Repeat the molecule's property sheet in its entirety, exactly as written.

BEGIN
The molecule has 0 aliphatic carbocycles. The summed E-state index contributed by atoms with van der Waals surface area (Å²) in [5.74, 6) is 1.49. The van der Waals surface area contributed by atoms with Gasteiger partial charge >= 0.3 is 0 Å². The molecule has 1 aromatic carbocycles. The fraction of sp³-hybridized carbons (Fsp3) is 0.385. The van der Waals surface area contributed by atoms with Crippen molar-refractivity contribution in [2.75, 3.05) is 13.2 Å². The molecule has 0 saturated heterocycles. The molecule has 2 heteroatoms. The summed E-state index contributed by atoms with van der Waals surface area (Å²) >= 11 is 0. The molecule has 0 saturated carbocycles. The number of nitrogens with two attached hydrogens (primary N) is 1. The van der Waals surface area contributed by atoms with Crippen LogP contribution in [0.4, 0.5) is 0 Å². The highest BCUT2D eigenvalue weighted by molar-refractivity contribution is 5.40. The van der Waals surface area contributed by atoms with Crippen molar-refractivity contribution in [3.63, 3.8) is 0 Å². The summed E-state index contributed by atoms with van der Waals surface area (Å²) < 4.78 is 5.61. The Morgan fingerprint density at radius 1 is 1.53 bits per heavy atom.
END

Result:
The molecule has 0 aliphatic carbocycles. The summed E-state index contributed by atoms with van der Waals surface area (Å²) in [5.74, 6) is 1.49. The van der Waals surface area contributed by atoms with Gasteiger partial charge >= 0.3 is 0 Å². The molecule has 1 aromatic carbocycles. The fraction of sp³-hybridized carbons (Fsp3) is 0.385. The van der Waals surface area contributed by atoms with Crippen molar-refractivity contribution in [2.75, 3.05) is 13.2 Å². The molecule has 0 saturated heterocycles. The molecule has 2 heteroatoms. The summed E-state index contributed by atoms with van der Waals surface area (Å²) >= 11 is 0. The molecule has 0 saturated carbocycles. The number of nitrogens with two attached hydrogens (primary N) is 1. The van der Waals surface area contributed by atoms with Crippen LogP contribution in [0.4, 0.5) is 0 Å². The highest BCUT2D eigenvalue weighted by molar-refractivity contribution is 5.40. The van der Waals surface area contributed by atoms with Crippen molar-refractivity contribution in [3.63, 3.8) is 0 Å². The summed E-state index contributed by atoms with van der Waals surface area (Å²) < 4.78 is 5.61. The Morgan fingerprint density at radius 1 is 1.53 bits per heavy atom.